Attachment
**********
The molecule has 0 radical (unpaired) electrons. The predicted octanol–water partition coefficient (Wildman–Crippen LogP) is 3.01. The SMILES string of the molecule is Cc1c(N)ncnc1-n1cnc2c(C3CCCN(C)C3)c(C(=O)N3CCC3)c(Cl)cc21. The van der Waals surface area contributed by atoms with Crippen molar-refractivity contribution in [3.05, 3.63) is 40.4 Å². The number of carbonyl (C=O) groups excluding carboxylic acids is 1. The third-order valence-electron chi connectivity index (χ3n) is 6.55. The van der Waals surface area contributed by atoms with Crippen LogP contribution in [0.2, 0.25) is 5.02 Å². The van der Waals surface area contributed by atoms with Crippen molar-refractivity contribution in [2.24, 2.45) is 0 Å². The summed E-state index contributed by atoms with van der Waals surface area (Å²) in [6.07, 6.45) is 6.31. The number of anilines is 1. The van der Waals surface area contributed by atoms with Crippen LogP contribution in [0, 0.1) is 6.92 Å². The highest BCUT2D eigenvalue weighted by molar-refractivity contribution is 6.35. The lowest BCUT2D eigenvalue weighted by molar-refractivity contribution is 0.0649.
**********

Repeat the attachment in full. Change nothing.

The molecule has 0 radical (unpaired) electrons. The predicted octanol–water partition coefficient (Wildman–Crippen LogP) is 3.01. The SMILES string of the molecule is Cc1c(N)ncnc1-n1cnc2c(C3CCCN(C)C3)c(C(=O)N3CCC3)c(Cl)cc21. The van der Waals surface area contributed by atoms with Crippen molar-refractivity contribution in [3.05, 3.63) is 40.4 Å². The number of carbonyl (C=O) groups excluding carboxylic acids is 1. The third-order valence-electron chi connectivity index (χ3n) is 6.55. The van der Waals surface area contributed by atoms with Crippen LogP contribution in [0.2, 0.25) is 5.02 Å². The van der Waals surface area contributed by atoms with Crippen molar-refractivity contribution in [2.24, 2.45) is 0 Å². The summed E-state index contributed by atoms with van der Waals surface area (Å²) in [6.07, 6.45) is 6.31. The number of anilines is 1. The van der Waals surface area contributed by atoms with Crippen LogP contribution in [0, 0.1) is 6.92 Å². The highest BCUT2D eigenvalue weighted by molar-refractivity contribution is 6.35. The lowest BCUT2D eigenvalue weighted by molar-refractivity contribution is 0.0649.